Pierre Bonnard (1867-1947)
Pierre Bonnard (1867-1947)

Sous l’arbre

Pierre Bonnard (1867-1947)
Sous l’arbre
signed 'Bonnard' (lower left)
oil on canvas
20 ¼ x 23 5/8 in. (51.8 x 60 cm.)
Painted in Vernonnet, 1915
Galerie Bernheim-Jeune et Cie., Paris (acquired from the artist).
E. Heischer (by 1968).
Jean-Claude Delafon, Paris; sale, Sotheby Parke Bernet Inc., New York, 7 November 1979, lot 569.
Acquired at the above sale by John C. Whitehead.
J. and H. Dauberville, Bonnard: Catalogue raisonné de loeurve peint, 1906-1919, Paris, 1968, vol. II, p. 356, no. 828 (illustrated).
Achim Moeller Fine Art, ed., Late XIX and Early XX Century French Masters: The John C. Whitehead Collection, A Collection in Progress, New York, 1987, p. 16 (illustrated in color, p. 17).
Paris, Galerie Schmit, Tableaux de maîtres français, 1900-1955, May-June 1973, no. 5 (illustrated).
Montclair, Montclair Art Museum, Late XIX and Early XX Century French Masters: The John C. Whitehead Collection, April-June 1989, pp. 24 and 30, no. 1 (illustrated in color, p. 25).
New York, Achim Moeller Fine Art, The Whitehead Collection: Late 19th and 20th Century French Masters: A Collection in Progress, April-May 1997, p. 110, no. 68 (illustrated in color, p. 111).

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Brooke Lampley
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Lot Essay

In the deep, cooling shade of a towering tree, Marthe de Méligny–Bonnard’s lifelong partner and muse–sits alone and contemplative at a table set for a modest midday tea, absorbed in her reading. The setting is the lush, overgrown garden of Ma Roulotte, the house at Vernonnet near Giverny that Bonnard and Marthe purchased in 1912. The pervasive atmosphere is one of nostalgic reverie–of existence fleetingly registered on the boundary between reality and dreams.
“The artist who paints the emotions,” Bonnard maintained, “creates an enclosed world–the picture–which, like a book, has the same interest no matter where it happens to be. Such an artist, we may imagine, spends a great deal of time doing nothing but looking, both around him and inside him” (quoted in Bonnard, exh. cat., Tate Gallery, London, 1998, p. 9). Here, the dense wall of foliage surrounding the garden creates the illusion of a private, cloistered space, insulated from the world beyond (the year was 1915, and war raged across Europe). Bonnard admits only a tiny glimpse of sky at the top right, its lugubrious mauve and indigo tones set off against the brilliant yellow light that subsumes the garden foliage, crowning the scene like a halo. The Cézannesque tilted tabletop, its boldly striped cloth the central visual protagonist in the scene, dwarfs Marthe’s diminutive figure. Her face and hands are rendered in the same deep red as her blouse and sunhat, so that she registers to the viewer as a human form only after a slight delay, almost as an afterthought. “This dreaming feminine presence, Marthe,” Sasha Newman has written, “is central to the underlying air of mystery, of hidden sadness in much of Bonnard’s art” (Bonnard: The Late Paintings, exh. cat., The Phillips Collection, Washington, D.C., 1984, p. 146).
Vernonnet, where Bonnard painted this richly colored and meditative scene, is situated on the banks of the Seine about seventy kilometers northwest of Paris. Following their purchase of Ma Roulotte, Bonnard and Marthe lived a profoundly peripatetic existence, spending the spring and summer months at Vernonnet and then traveling south to Saint-Tropez, Antibes, Cannes, and finally Le Cannet for the fall and winter. These contrasting experiences enabled Bonnard to bring out more intensely in his painting those qualities that he felt distinguished the two regions. The Île-de-France was the birthplace of Impressionism, a land of green gardens and fields, cloud-filled skies, and constantly changing weather and light; the Côte d’Azur was the enduring classical paradise of Signac, Matisse, and the aging Renoir, with a heightened palette and pervasive golden radiance. “For a realist from the north like Bonnard, southern light was a prerequisite for his emerging art of color,” Nicholas Watkins has explained. “[Yet] he needed, as he said, the lush pastures and passing clouds of the north as a fitting complement to the heat and timelessness of the south, in the same way that an intense red engenders a green after-image” (Bonnard, London, 1994, pp. 124 and 127).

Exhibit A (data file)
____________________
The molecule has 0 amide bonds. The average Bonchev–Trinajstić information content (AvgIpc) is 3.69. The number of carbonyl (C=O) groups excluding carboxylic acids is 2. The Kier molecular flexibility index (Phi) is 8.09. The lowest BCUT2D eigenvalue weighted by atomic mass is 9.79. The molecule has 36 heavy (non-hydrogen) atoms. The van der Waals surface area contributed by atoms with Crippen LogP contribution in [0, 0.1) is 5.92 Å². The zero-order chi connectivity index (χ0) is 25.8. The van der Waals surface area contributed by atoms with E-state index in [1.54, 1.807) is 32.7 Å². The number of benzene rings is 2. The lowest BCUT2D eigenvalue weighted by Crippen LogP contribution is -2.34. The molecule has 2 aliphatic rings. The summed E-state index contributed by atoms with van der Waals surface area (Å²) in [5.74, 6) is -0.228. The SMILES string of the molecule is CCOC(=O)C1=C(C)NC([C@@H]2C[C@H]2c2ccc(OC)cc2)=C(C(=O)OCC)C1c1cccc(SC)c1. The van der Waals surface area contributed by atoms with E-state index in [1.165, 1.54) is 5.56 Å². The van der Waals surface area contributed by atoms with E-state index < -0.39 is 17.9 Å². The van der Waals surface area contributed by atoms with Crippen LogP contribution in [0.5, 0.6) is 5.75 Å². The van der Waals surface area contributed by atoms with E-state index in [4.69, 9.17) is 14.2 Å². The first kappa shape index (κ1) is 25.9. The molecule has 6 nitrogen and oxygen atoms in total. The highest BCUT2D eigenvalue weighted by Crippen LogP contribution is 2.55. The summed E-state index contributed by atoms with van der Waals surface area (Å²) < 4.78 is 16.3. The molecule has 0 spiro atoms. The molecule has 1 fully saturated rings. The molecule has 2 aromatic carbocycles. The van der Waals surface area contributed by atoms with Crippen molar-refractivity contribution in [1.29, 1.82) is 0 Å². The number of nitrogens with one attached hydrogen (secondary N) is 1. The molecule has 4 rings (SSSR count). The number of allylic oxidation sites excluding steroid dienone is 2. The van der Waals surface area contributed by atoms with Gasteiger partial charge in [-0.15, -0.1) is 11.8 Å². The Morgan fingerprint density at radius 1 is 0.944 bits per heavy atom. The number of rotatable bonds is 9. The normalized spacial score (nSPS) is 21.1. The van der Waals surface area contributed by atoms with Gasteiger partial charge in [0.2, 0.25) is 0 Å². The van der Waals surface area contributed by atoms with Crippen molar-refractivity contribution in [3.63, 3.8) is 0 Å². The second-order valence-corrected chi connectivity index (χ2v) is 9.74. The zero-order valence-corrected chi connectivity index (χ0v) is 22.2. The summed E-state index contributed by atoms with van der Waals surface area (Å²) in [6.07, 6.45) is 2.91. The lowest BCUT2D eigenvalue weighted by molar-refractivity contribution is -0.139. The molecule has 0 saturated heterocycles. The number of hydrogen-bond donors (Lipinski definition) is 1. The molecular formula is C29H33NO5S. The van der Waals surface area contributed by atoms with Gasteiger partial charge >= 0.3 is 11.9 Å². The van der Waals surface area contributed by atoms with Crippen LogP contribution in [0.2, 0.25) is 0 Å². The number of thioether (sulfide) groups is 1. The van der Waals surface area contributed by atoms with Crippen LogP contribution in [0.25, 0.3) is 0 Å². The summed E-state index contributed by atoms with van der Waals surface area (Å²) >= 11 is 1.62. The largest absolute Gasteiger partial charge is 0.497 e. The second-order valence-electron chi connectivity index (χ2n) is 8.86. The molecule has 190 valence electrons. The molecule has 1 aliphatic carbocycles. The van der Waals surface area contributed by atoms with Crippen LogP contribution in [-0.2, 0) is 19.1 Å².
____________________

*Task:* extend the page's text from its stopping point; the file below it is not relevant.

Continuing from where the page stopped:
For his recognition of the metamorphic power of light–which here transforms the unassuming garden at Vernonnet into a virtuoso and immensely varied tapestry of complementary hues–Bonnard was indebted in no small measure to his friend Monet, whose home at Giverny was just a short drive away. Like the latter in his celebrated late Nymphéas murals, Bonnard created out of the Normandy landscape an unerringly modern decorative art form: “The principal subject is the surface,” Bonnard proclaimed, “which has its color, its laws over and above those of objects” (quoted in ibid., p. 171). Yet while Monet retains, even at his most abstract, a quintessentially Impressionist emphasis on describing fleeting effects, Bonnard aimed to capture the remembrance of a visual experience, making notes in his journal of color patterns that sparked his impulse to begin a canvas and then painting from memory back in his studio. “When in 1931 Bonnard defined painting as un arrêt du temps (‘a stilling of time’) he implied a view of time very different from Impressionist instantaneity–from Monet’s serial moments of light,” Timothy Hyman has concluded. “Bonnard could not go, like Monet, in search of his motif; the moment had already flowered, involuntary and unsought” (Bonnard, London, 1998, p. 93).

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